Greer is a scholar of Religious Studies and American culture specializing in psychedelic religion and spirituality who teaches at Stanford University. He holds an MDiv from Harvard Divinity School and a PhD in Western Esotericism. Greer seeks a broader aperture for understanding psychedelics. “I think that for the last fifty years we have had a total misrepresentation of what psychedelics are, where they come from, and what they do,” he said. “I’m convinced a master narrative is being pushed,” Greer said, centering Western male figures including Aldous Huxley, Timothy Leary, Ram Dass, and others, to the exclusion of more diverse and global voices. “When I see a documentary on Netflix about mushrooms or psychedelic therapy it’s just like – this is mind control! I can’t handle it! There are other stories out there,” he said.
The pursuit of those stories is central to the intention of the new salon series. “We are at a point where there should be tremendous emphasis on recovering stories from the underground,” Davis said. “From the perspective of the rootless West, people are looking at the indigenous traditions that have kept many of these plants and practices alive with a great deal of longing. We want to know and hear more from that situation.” Davis said the Western psychedelic underground also offers “if not an equivalent tradition, a rich body of lore, practices, concepts, humor, text, music, art, and stories among people who are still with us, though to be frank, not for terribly much longer. It’s passing, and in some ways, it’s the best we have.”
“The primary thing we’re doing here is just hanging out,” Davis said, stressing that the point of the event was to foster community among “people who have taken psychedelics.” He said the hosts were inspired by turn-of-the-century conferences where the primary allure was finding other people with a serious and dedicated interest in psychedelics. “The people who wanted to be there really wanted to be there. They gained nothing by being there. If anything, it was a drag on their career.” Davis celebrated the mix of scientists, psychiatrists, underground healers, drug dealers, artists, poets, and mystics at those events. Some, he said, “were sublime and profound. Some were batshit crazy. You can’t be a psychedelic person without wrestling with batshit crazy.”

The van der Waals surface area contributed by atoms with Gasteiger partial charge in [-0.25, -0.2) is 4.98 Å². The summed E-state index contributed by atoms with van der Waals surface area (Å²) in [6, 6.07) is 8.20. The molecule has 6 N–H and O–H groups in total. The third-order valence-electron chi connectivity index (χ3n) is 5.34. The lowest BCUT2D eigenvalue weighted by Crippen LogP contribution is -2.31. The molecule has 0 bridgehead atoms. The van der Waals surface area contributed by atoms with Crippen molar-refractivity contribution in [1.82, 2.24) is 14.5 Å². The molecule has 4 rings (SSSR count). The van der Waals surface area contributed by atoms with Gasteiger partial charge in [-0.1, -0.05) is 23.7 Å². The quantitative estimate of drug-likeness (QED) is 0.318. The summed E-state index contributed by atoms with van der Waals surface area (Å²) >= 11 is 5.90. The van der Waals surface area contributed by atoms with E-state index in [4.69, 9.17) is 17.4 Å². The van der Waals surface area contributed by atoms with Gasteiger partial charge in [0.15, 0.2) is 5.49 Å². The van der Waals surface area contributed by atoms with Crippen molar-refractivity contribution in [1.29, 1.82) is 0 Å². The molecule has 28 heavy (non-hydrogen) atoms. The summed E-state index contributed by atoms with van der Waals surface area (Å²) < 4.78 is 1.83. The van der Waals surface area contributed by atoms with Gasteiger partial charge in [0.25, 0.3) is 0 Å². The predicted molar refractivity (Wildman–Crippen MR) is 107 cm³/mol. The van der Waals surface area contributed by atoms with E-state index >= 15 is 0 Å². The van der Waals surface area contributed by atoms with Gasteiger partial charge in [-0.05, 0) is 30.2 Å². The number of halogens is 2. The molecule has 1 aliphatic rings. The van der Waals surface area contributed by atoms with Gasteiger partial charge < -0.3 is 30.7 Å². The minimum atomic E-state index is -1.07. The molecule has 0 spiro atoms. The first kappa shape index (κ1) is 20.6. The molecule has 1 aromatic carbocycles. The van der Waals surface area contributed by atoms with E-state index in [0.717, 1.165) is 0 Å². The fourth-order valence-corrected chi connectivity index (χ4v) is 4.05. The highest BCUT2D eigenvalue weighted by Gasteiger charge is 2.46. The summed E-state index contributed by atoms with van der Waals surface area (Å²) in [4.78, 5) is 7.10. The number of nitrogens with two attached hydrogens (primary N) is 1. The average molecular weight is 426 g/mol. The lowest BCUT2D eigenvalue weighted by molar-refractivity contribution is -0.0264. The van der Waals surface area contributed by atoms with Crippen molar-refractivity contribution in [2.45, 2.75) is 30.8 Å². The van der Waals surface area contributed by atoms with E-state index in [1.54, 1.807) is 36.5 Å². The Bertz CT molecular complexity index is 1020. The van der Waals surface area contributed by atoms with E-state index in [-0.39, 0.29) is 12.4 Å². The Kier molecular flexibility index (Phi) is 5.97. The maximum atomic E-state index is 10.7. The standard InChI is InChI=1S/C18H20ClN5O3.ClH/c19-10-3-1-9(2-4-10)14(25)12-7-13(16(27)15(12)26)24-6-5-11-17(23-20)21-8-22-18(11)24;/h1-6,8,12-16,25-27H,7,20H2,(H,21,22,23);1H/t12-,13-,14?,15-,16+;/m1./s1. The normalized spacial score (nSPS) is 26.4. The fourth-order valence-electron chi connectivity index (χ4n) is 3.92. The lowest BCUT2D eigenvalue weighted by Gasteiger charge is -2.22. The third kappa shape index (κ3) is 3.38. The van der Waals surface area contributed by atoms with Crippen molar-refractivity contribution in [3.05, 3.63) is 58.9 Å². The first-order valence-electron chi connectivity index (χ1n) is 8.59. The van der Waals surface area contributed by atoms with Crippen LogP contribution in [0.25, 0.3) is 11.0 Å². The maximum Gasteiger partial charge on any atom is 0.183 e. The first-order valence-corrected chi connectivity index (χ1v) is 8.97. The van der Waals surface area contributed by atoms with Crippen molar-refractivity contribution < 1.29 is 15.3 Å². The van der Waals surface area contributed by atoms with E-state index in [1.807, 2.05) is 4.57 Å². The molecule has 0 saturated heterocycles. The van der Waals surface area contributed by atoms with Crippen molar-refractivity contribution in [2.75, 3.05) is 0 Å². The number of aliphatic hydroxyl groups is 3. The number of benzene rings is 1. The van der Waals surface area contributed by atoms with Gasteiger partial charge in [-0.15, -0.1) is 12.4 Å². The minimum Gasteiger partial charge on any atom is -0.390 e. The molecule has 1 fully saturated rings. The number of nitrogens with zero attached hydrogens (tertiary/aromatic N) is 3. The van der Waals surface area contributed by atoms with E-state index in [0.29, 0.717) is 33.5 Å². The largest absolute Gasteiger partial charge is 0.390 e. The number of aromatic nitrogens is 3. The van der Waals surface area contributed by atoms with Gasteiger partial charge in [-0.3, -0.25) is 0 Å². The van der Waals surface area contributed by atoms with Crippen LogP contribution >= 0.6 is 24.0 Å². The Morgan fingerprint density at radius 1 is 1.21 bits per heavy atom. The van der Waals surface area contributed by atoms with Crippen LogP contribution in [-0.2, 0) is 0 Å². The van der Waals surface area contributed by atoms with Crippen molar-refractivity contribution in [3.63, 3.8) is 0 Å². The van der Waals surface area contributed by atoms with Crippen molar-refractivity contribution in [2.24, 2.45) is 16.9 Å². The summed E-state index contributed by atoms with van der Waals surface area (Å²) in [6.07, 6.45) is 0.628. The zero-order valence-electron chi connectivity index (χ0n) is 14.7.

Greer sees that kind of community as central to establishing a broader discourse around psychedelics. “Listen, I’ve had experiences I can’t explain and I’ve come into sources of information that really defy a reasonable epistemology. The only way we’re gonna be able to develop those conversations is with other people who you don’t have to bring up to speed.”
Mangini provided her own story as an illustration of how creating space for those broad conversations can inspire pragmatic, socially minded choices. When seeking a profession that would allow her to apply her psychedelic knowledge in a practical way, the perinatal experience theories advanced by Stanislav Grof led her to midwifery as a profession that unifies the “mystical and transformative realm.”
The balance Mangini struck in her career anticipated emerging opportunities for interdisciplinary and nuanced interaction Greer is working to cultivate in his academic efforts. “When it comes to the psychedelic humanities, dinner is served. There’s a lot of work to do. What humanities really excel in is meaning and value, whereas the biosciences tend to have more empirical knowledge,” he said. “Now that I’m mixing with more people from the med school, I realize that they’re as keen and hungry and interested as I am and we complement each other in ways that I wasn’t anticipating,” said Greer.
Davis cautioned that unlike other fields of knowledge with well-established institutional norms and standards formed over generations of study, “with psychedelics, there’s no history. Every person who wants to riff, to be an expert, to fake it, to bullshit, there’s nobody who can call it.” Building community among serious people in a container oriented more towards knowledge sharing and fellowship than professional advancement, as the hosts are attempting with this event series, aims to create a check against what Davis calls, “the logic of the market, of professionalization, of the way institutions claim turf.”
The next installment of The Chalice will occur on December 6, and feature a new lecture by Erik Davis. In February, ethnobotanist Kathleen Harrison will speak at the event.
Photo of Maria Mangini, Erik Davis and Christian Greer by John Mabey.